DEFINITION of See-Through Trust
A see-through trust is treated as the beneficiary of an individual retirement account (IRA). See-through trusts use the life expectancies of the beneficiaries of the trust in determining the required minimum distributions (RMD) that have to occur after the death of the retirement account holder.
Individual retirement account (IRA) owners are able to choose who will be a beneficiary of the account when the owner becomes deceased. Federal laws prohibit accounts from continuing on indefinitely after the original owner’s death, and required minimum distributions (RMDs) push the account toward liquidation over a period of time. In general, it is difficult to stretch the period of time over which the RMDs can be made, though investors can create trusts that can be treated as beneficiaries. This is called a see-through trust.
BREAKING DOWN See-Through Trust
In order to set up a trust as a designated beneficiary of a retirement account, several requirements must be passed. The trust must be considered valid and legal under state law, which typically relies on the trust being written, witnessed, and notarized. The trust must be an irrevocable trust, specifically on the death of the owner of the IRA. This means that the beneficiaries can be changed up to the point of the IRA owner’s death, but not afterward.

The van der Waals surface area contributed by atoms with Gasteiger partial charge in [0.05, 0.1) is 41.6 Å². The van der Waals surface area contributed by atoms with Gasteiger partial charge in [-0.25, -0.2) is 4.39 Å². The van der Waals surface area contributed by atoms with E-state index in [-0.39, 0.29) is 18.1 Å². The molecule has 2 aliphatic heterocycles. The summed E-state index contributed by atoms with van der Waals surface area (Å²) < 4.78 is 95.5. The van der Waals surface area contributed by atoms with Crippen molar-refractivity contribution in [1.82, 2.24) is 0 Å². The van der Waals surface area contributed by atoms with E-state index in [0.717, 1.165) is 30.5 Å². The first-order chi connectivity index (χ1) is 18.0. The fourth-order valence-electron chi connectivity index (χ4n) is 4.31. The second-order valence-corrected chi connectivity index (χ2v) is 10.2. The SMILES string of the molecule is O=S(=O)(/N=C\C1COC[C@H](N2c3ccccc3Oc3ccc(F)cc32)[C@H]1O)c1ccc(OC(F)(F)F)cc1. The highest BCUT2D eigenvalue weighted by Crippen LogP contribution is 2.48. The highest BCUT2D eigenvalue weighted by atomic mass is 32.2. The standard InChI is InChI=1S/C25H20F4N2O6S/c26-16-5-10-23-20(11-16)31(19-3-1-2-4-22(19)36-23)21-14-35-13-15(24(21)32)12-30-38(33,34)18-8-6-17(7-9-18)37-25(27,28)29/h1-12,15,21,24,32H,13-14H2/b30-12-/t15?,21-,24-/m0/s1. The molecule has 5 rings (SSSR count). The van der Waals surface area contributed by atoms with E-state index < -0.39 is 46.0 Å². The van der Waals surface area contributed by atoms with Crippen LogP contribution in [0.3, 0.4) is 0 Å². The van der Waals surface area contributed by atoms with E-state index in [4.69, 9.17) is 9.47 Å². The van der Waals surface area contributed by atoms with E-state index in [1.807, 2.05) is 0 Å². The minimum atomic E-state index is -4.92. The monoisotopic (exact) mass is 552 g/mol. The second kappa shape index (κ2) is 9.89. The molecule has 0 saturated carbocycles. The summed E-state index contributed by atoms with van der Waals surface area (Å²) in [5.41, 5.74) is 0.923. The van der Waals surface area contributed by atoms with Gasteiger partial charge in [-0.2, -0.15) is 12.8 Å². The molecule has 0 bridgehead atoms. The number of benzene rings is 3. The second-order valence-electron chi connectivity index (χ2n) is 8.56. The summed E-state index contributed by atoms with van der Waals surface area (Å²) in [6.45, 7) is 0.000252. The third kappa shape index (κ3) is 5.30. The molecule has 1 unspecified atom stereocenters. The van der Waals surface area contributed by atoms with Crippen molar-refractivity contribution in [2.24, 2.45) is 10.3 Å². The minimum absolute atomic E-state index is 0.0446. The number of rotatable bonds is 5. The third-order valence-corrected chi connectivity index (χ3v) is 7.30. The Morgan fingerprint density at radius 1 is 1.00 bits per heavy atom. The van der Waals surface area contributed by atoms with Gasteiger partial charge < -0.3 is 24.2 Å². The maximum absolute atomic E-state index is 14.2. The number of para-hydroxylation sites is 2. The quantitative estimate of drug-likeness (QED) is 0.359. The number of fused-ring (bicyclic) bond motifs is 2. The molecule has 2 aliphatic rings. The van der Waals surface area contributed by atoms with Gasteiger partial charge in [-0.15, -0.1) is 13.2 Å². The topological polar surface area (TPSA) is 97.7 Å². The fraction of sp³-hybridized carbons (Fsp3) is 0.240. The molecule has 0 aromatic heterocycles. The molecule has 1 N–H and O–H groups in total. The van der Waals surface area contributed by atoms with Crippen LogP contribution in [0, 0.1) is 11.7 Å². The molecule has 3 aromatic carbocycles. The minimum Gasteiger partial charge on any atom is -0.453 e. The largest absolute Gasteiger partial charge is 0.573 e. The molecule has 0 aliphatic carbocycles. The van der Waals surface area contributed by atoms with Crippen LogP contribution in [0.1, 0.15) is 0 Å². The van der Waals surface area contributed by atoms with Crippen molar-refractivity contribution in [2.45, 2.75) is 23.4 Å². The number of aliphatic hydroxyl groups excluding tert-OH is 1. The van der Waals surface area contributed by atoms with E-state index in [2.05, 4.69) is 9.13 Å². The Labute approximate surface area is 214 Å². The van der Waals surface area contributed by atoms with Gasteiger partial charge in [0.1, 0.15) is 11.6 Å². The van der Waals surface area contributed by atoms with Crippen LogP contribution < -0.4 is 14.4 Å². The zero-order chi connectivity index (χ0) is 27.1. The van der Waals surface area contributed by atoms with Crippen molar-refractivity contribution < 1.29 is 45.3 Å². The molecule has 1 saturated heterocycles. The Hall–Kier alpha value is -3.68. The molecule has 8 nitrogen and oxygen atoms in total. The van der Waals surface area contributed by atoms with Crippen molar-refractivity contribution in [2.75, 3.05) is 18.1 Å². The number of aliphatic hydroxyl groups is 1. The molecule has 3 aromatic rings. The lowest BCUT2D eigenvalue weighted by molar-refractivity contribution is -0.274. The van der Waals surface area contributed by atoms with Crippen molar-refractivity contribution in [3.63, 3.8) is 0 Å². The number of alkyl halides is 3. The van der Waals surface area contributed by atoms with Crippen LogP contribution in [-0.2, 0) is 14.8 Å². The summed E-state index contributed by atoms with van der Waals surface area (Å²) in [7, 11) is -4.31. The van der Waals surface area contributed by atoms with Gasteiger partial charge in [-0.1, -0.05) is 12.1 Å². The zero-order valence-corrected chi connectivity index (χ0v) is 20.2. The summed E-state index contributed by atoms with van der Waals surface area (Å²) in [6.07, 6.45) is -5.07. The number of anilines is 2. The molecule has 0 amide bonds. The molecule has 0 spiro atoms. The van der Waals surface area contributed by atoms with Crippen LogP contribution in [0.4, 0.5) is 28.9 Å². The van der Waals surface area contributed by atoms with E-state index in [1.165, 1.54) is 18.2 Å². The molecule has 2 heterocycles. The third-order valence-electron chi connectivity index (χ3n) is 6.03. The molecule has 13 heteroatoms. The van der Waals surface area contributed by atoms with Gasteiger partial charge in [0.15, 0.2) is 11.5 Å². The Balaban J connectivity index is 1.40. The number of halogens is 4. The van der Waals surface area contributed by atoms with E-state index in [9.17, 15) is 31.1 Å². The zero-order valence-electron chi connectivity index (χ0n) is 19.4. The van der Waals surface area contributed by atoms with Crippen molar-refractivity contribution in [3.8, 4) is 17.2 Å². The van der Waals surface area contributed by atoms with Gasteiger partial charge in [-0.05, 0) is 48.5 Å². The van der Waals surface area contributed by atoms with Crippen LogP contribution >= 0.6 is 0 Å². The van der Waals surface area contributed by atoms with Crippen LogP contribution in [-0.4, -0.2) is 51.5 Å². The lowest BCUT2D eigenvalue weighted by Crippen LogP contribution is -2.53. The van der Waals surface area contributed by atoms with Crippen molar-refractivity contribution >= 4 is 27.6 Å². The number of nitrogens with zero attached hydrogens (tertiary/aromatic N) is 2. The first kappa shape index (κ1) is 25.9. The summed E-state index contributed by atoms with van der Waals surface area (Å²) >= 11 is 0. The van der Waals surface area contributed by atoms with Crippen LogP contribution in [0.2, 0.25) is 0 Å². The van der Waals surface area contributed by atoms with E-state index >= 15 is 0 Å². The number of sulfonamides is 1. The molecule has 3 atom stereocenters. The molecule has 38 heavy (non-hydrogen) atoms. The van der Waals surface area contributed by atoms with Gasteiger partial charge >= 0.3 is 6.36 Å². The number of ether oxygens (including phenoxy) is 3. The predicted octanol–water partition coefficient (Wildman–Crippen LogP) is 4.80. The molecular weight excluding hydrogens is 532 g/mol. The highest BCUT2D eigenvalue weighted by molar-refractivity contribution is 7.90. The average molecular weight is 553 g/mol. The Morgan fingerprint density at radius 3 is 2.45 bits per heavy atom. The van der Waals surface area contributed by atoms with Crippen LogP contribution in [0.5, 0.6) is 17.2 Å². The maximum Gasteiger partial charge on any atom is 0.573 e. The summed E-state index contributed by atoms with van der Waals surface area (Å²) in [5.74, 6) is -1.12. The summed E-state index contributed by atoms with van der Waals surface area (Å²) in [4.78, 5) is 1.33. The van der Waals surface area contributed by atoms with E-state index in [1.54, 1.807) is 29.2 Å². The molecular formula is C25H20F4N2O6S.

The beneficiaries of the trust must be considered eligible and named, with non-living entities or charities not being able to qualify because they do not have a life expectancy. The age of the oldest beneficiary of the trust is used to calculate the RMD.
Documentation of the see-through trust must be provided to the custodian of the IRA by October 31 of the year following the IRA owner’s death. The regulations governing the trust and how it relates to the distribution of the IRA are part of 26 Code of Federal Regulations Section 1.401(a)(9).
See-Through Trust and Other Trust Types
Another type of common trust is a marital trust or fiduciary relationship between a trustor and trustee for the benefit of a surviving spouse and any heirs of the married couple. Also called an "A" trust, a marital trust goes into effect when the first spouse dies. Assets are moved into the trust upon death, and the income that these assets generate go to the surviving spouse. Under some arrangements, the surviving spouse can also receive principal payments. When the second spouse dies, the trust passes to its designated heirs.